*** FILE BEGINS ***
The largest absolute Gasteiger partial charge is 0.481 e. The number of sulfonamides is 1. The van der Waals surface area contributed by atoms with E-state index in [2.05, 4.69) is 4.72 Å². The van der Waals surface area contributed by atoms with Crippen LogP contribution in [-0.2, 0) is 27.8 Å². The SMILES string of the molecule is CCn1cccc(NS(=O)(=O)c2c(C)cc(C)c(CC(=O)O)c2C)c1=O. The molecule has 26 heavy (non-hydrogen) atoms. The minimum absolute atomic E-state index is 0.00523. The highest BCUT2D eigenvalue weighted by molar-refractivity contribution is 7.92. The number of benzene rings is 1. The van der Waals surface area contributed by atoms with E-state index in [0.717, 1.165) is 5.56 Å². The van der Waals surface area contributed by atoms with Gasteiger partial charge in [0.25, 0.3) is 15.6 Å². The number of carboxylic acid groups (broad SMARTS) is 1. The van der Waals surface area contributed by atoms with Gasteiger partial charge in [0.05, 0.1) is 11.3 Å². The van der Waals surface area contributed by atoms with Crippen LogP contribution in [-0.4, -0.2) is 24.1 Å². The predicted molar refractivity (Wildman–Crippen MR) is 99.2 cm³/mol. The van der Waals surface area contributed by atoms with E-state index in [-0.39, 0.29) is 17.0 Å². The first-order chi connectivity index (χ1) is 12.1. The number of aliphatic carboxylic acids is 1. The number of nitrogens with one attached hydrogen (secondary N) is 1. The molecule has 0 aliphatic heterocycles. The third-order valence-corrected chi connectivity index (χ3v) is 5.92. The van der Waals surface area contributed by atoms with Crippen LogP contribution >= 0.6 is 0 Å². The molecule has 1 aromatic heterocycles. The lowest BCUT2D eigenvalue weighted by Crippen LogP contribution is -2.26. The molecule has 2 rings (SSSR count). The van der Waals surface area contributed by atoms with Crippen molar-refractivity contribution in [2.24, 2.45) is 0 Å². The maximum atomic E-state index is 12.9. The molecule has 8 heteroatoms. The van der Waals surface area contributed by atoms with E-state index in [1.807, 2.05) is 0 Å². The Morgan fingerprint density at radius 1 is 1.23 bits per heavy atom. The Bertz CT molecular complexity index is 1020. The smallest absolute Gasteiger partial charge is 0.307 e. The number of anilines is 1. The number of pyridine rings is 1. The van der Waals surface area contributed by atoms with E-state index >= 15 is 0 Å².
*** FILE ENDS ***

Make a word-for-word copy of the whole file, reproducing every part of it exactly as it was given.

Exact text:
The largest absolute Gasteiger partial charge is 0.481 e. The number of sulfonamides is 1. The van der Waals surface area contributed by atoms with E-state index in [2.05, 4.69) is 4.72 Å². The van der Waals surface area contributed by atoms with Crippen LogP contribution in [-0.2, 0) is 27.8 Å². The SMILES string of the molecule is CCn1cccc(NS(=O)(=O)c2c(C)cc(C)c(CC(=O)O)c2C)c1=O. The molecule has 26 heavy (non-hydrogen) atoms. The minimum absolute atomic E-state index is 0.00523. The highest BCUT2D eigenvalue weighted by molar-refractivity contribution is 7.92. The number of benzene rings is 1. The van der Waals surface area contributed by atoms with E-state index in [0.717, 1.165) is 5.56 Å². The van der Waals surface area contributed by atoms with Gasteiger partial charge in [0.25, 0.3) is 15.6 Å². The number of carboxylic acid groups (broad SMARTS) is 1. The van der Waals surface area contributed by atoms with Gasteiger partial charge in [0.05, 0.1) is 11.3 Å². The van der Waals surface area contributed by atoms with Crippen LogP contribution in [-0.4, -0.2) is 24.1 Å². The predicted molar refractivity (Wildman–Crippen MR) is 99.2 cm³/mol. The van der Waals surface area contributed by atoms with E-state index in [-0.39, 0.29) is 17.0 Å². The first-order chi connectivity index (χ1) is 12.1. The number of aliphatic carboxylic acids is 1. The number of nitrogens with one attached hydrogen (secondary N) is 1. The molecule has 0 aliphatic heterocycles. The third-order valence-corrected chi connectivity index (χ3v) is 5.92. The van der Waals surface area contributed by atoms with Crippen LogP contribution >= 0.6 is 0 Å². The molecule has 1 aromatic heterocycles. The lowest BCUT2D eigenvalue weighted by Crippen LogP contribution is -2.26. The molecule has 2 rings (SSSR count). The van der Waals surface area contributed by atoms with Crippen molar-refractivity contribution in [2.24, 2.45) is 0 Å². The maximum atomic E-state index is 12.9. The molecule has 8 heteroatoms. The van der Waals surface area contributed by atoms with E-state index in [1.807, 2.05) is 0 Å². The Morgan fingerprint density at radius 1 is 1.23 bits per heavy atom. The Bertz CT molecular complexity index is 1020. The smallest absolute Gasteiger partial charge is 0.307 e. The number of anilines is 1. The number of pyridine rings is 1. The van der Waals surface area contributed by atoms with E-state index >= 15 is 0 Å².